Workprint – August 2019

Since I completely forgot about posting it last month, here’s the extended workprint for August 2019 and… erm, not much is actually happening right now. Well okay that’s misleading, things are actually going on and projects are being worked on, but the majority of it is still behind closed doors.

After the rush to get Death Weapon over the line for the RGCD competition I’m also a little “burnt out” on game code so it’s demo time and one thing I can at least mention is getting a request via Twitter to code a second Gamerz Xtreme intro which is nearly complete, full of raster bars and just waiting on a few final tweaks to the music from aNdy and little extra functionality to allow for tweaking since it’s meant for use on a Twitch channel. As with the first intro that’s done by editing a “script” (actually a block of source code that sets some constants and provides things like scroll text) and then assembling the code around those modifiers.

After that, there’s some graphics on the go for Kreator of Commodore Master Soft – I forgot to shamelessly plug my small, logo-drawing involvement in his previous intro Second – and some doodling of ideas for the hopefully upcoming next instalment of the Intro Creation Competition over at the CSDb because that’s always fun. I possibly have some thoughts about longer form demo projects as well, but as usual those are kept hidden away at this early stage.

Workprint – June 2019

With Stercore XD released last weekend I’m sort of between projects… well okay, a hopefully final re-mastering of Hammer Down needs attention so I will have to give it a little thought at some point, but for various reasons I’ve been struggling more than a little with motivation on that one. Part of the problem is that every update to the code is a balancing act now and, even when that goes well, the changes also see me refreshing the greetings list which scrolls past on the titles page which is at best an uncomfortable process due to the data format I settled on to in a vain attempt to keep the size down.

So since I’m procrastinating there’s a chance that I’ll actually listen to the part of me which is constantly shouting “let’s make a new shoot ’em up” like a seven year old existing almost exclusively on a diet of E numbers. Right now that high-pitched, overly excited voice in my head reckons that a single screen blaster would be fun to do and I’ve got some unfinished business on that front anyway from when I started a “cover version” of a small game called Death Dealer that was intended for release on cartridge back when RGCD were limited to 16K. Perhaps it’s time to resurrect that project whilst perhaps wedging in some backgrounds or adding more complex waves to improve the longevity?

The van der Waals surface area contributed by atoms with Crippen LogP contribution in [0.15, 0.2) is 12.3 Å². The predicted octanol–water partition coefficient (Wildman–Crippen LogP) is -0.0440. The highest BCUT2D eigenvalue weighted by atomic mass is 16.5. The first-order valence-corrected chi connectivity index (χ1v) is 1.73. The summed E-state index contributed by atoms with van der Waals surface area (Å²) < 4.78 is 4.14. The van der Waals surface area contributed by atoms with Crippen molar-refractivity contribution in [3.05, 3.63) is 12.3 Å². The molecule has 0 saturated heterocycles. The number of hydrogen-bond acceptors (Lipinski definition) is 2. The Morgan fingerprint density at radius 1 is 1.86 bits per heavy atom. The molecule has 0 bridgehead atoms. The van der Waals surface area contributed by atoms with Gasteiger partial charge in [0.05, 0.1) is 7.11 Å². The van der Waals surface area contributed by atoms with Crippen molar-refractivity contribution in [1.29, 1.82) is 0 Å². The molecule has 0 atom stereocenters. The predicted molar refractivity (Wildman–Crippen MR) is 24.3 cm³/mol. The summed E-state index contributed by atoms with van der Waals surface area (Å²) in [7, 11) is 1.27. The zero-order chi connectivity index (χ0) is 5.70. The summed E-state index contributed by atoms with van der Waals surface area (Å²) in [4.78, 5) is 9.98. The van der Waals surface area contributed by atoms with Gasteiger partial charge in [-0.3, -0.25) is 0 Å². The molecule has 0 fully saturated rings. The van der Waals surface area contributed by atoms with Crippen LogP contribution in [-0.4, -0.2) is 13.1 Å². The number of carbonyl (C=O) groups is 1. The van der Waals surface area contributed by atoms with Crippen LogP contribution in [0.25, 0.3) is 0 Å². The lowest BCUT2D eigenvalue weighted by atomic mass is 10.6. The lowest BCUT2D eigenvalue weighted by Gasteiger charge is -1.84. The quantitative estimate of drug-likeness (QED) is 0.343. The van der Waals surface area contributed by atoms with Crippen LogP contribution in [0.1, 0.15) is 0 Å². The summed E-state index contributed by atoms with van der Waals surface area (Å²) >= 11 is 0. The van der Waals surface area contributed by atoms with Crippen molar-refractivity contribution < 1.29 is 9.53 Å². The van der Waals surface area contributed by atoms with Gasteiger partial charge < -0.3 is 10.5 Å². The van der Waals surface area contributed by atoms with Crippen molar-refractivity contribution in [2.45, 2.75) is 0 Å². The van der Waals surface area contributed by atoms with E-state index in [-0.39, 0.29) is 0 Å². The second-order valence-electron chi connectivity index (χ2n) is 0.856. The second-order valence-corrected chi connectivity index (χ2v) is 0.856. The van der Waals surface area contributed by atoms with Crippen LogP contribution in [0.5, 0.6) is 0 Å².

That would go some way towards bridging the gap in C64CD’s “narrative” too. My original plan was for the games to evolve over time almost like a newly-minted coder picking up skills between releases; I started out with a single screen gallery shooter – a reworking of the first assembly language game I coded as a beginner myself – and planned to build up the complexity with each game, but Stercore XD broke that sequence by leaping ahead a large distance.

With all of that said though, I’m reasonably sure that previous paragraph wasn’t just me trying to find excuses to work on another shoot ’em up.

Workprint – May 2019

Last time I talked about the new, C64-specific version of C64CD blaster Stercore and this month continues that “trend”. It’s now officially called Stercore XD and I’ve actually got the majority of it written and working somehow!

Memory is getting very tight but all of the graphics are done now including some sprite animations – one of the aliens and the explosion have been “inherited” from Super Hyperzap – and everything just about fits into the lower half of the C64’s RAM after decrunching until the code grabs around 10K more whilst unrolling the background scroller. Spacial awareness is important here because I’m planning to put the final release version of Stercore XD out as a cartridge image for the RGCD competition. To that end the build process automagically makes a working CRT image for testing.

I still have a “to do” list including tweaks to the collision detection, a rewrite of the enemy movement code to optimise it, adding explosions and bolting in the simple attack wave driver from Super Hyperzap with a couple of small tweaks but, since there’s currently only about 280 bytes of ROM left in the 16K block the game has to occupy as a cartridge, some concessions might be necessary. To give a sense of scale, this paragraph is 457 bytes…